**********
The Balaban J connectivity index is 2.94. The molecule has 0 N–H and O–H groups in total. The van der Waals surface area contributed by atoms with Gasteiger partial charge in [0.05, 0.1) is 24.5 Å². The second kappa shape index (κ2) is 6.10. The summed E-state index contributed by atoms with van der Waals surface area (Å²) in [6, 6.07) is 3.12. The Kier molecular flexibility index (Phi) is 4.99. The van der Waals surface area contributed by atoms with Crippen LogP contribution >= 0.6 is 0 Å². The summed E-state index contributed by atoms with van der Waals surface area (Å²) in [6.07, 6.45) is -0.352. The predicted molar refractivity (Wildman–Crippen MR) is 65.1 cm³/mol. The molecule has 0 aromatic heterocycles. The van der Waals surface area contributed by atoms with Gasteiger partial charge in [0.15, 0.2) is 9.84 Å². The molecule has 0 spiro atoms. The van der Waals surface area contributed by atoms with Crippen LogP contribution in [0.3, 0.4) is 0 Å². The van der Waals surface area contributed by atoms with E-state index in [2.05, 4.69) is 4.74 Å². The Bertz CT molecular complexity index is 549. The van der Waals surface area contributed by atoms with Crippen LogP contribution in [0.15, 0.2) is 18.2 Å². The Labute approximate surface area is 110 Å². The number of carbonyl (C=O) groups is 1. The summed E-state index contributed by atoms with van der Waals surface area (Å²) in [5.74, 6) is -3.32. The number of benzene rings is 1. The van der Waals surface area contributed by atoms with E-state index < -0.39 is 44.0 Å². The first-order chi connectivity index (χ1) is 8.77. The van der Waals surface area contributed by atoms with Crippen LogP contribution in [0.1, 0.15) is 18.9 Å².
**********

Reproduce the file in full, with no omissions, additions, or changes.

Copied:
The Balaban J connectivity index is 2.94. The molecule has 0 N–H and O–H groups in total. The van der Waals surface area contributed by atoms with Gasteiger partial charge in [0.05, 0.1) is 24.5 Å². The second kappa shape index (κ2) is 6.10. The summed E-state index contributed by atoms with van der Waals surface area (Å²) in [6, 6.07) is 3.12. The Kier molecular flexibility index (Phi) is 4.99. The van der Waals surface area contributed by atoms with Crippen LogP contribution >= 0.6 is 0 Å². The summed E-state index contributed by atoms with van der Waals surface area (Å²) in [6.07, 6.45) is -0.352. The predicted molar refractivity (Wildman–Crippen MR) is 65.1 cm³/mol. The molecule has 0 aromatic heterocycles. The van der Waals surface area contributed by atoms with Gasteiger partial charge in [0.15, 0.2) is 9.84 Å². The molecule has 0 spiro atoms. The van der Waals surface area contributed by atoms with Crippen LogP contribution in [0.3, 0.4) is 0 Å². The van der Waals surface area contributed by atoms with E-state index in [2.05, 4.69) is 4.74 Å². The Bertz CT molecular complexity index is 549. The van der Waals surface area contributed by atoms with Crippen LogP contribution in [0.15, 0.2) is 18.2 Å². The Labute approximate surface area is 110 Å². The number of carbonyl (C=O) groups is 1. The summed E-state index contributed by atoms with van der Waals surface area (Å²) in [5.74, 6) is -3.32. The number of benzene rings is 1. The van der Waals surface area contributed by atoms with E-state index < -0.39 is 44.0 Å². The first-order chi connectivity index (χ1) is 8.77. The van der Waals surface area contributed by atoms with Crippen LogP contribution in [0.1, 0.15) is 18.9 Å².